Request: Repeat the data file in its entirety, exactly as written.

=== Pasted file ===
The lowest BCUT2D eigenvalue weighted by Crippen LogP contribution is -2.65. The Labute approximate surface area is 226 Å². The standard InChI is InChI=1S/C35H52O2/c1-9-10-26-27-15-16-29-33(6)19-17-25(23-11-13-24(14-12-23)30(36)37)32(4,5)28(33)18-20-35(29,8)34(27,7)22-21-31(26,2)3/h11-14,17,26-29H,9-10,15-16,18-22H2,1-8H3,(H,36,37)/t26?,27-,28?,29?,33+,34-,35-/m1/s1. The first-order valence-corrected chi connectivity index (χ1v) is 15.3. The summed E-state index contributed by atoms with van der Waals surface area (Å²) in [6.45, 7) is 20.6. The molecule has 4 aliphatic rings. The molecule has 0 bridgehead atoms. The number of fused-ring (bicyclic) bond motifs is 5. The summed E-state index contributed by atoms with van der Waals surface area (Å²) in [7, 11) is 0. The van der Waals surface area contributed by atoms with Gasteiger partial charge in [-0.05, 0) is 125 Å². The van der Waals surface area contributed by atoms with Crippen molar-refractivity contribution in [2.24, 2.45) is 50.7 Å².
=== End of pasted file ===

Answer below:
The lowest BCUT2D eigenvalue weighted by Crippen LogP contribution is -2.65. The Labute approximate surface area is 226 Å². The standard InChI is InChI=1S/C35H52O2/c1-9-10-26-27-15-16-29-33(6)19-17-25(23-11-13-24(14-12-23)30(36)37)32(4,5)28(33)18-20-35(29,8)34(27,7)22-21-31(26,2)3/h11-14,17,26-29H,9-10,15-16,18-22H2,1-8H3,(H,36,37)/t26?,27-,28?,29?,33+,34-,35-/m1/s1. The first-order valence-corrected chi connectivity index (χ1v) is 15.3. The summed E-state index contributed by atoms with van der Waals surface area (Å²) in [6.45, 7) is 20.6. The molecule has 4 aliphatic rings. The molecule has 0 bridgehead atoms. The number of fused-ring (bicyclic) bond motifs is 5. The summed E-state index contributed by atoms with van der Waals surface area (Å²) in [7, 11) is 0. The van der Waals surface area contributed by atoms with Gasteiger partial charge in [-0.05, 0) is 125 Å². The van der Waals surface area contributed by atoms with Crippen molar-refractivity contribution in [2.24, 2.45) is 50.7 Å².